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Climbing Training


Rydogg
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Ok, I've recently started doing more climbing in the hope of getting stronger up hills on my road bike. I now climb up kloof nek at least twice a week and try do some other infamous hills around Cape Town on the weekends.

 

My problem is that I can't seem to stay seated up some of the hills. My legs just die out. So I am forced to stand, which seems way easier than sitting.

 

For example, I stand maybe 80% of the way up Kloof Nek. (This may be an extreme example) I know I can ride faster when I am sitting, but I just can't sustain long enough and end up standing.

 

My question is this: Is this training any good, or should I be pushing myself to stay seated up the hills?

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Theoretically you should be using less energy by staying seated. I by default like standing but had to learn to stay seated by training to stay seated for longer periods. Kloof nek is a pretty good climb so staying seated all the way is going to be difficult.

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It is good training.

When you get to the point where you normally stand then pick about 50m or so further on and stand at that point. Gradually increase the point where you stand so eventually you will sit the whole way.

But doing the climbs will make you stronger bit by bit.

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the more you ride the hills the further up you will be able to stay seated! try using a bigger gear than normal on the 'smaller/easier' climbs to help build strength. It's all about conditioning. you've already won half the battle by getting out there and getting on the hills.

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If it hurts to stay seated then do it more. Until you can do four or five repeats up to Cable Station and still do the last one seated in the big ring.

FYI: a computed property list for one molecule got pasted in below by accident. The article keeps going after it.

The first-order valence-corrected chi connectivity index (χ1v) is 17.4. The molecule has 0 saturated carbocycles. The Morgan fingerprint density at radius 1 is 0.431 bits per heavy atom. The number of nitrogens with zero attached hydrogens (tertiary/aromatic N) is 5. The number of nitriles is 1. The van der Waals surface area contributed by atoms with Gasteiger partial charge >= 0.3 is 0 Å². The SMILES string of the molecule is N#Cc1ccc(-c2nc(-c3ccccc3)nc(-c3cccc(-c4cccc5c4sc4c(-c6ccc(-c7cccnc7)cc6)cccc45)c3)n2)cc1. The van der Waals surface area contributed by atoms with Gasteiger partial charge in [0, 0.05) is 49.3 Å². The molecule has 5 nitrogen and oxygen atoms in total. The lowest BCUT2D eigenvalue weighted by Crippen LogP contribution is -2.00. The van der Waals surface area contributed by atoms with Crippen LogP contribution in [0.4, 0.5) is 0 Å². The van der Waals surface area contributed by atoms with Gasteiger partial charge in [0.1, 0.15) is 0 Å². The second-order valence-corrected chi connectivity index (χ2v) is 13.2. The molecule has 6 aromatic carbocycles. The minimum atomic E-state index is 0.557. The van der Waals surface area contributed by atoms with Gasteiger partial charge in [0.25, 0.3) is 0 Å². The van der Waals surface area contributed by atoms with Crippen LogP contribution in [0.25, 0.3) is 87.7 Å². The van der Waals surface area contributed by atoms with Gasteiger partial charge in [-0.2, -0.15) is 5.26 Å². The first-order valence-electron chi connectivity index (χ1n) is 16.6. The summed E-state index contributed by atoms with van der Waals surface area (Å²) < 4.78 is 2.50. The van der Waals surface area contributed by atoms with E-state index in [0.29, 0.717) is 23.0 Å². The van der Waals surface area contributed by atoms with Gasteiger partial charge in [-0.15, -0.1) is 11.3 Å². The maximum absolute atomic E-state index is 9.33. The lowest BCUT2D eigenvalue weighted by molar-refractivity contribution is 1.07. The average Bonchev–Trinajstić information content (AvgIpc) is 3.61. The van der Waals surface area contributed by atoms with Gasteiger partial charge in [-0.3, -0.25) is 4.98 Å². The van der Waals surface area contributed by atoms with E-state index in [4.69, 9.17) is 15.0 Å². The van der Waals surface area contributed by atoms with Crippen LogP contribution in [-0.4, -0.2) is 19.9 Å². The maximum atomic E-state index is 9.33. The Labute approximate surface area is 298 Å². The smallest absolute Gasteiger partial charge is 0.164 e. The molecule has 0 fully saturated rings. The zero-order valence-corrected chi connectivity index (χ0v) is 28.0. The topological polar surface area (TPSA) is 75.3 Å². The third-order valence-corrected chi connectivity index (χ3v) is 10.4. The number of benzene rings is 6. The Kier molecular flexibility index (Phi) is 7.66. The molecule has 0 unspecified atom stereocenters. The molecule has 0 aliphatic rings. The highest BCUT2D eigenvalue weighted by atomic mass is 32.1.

Then not only will you be able to climb better, but you will go like a locomotive on the flats.

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My trick, it may help you as well, is to count rotations. e.g. up a tough climb i'll do 50 rotations seated, then if I'm forced to stand, I'll limit myself to 50 rotations standing, and then switch back to seated. This will instantly reduce your standing from 80 % to 50 %.

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'and when the going gets tough, the tough get going' - anon. :thumbup:

 

I remember reading this quote back in my swimming days. I keep it as a reminder. As Andy says, keep going at it. It won't get any more difficult than the strength you are already at... so ride those hills and get stronger and soon Suikerbossie will be just along bump (although I am still working on that one ;) )

 

p.s. Keeping your cadence up is also a good thing...

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I found that increasing my saddle hight slightly (but obviously not out-of-line high) made climbing seated a lot easier. It just feels like I can generate more power and my quads don't seem to start burning quite so soon.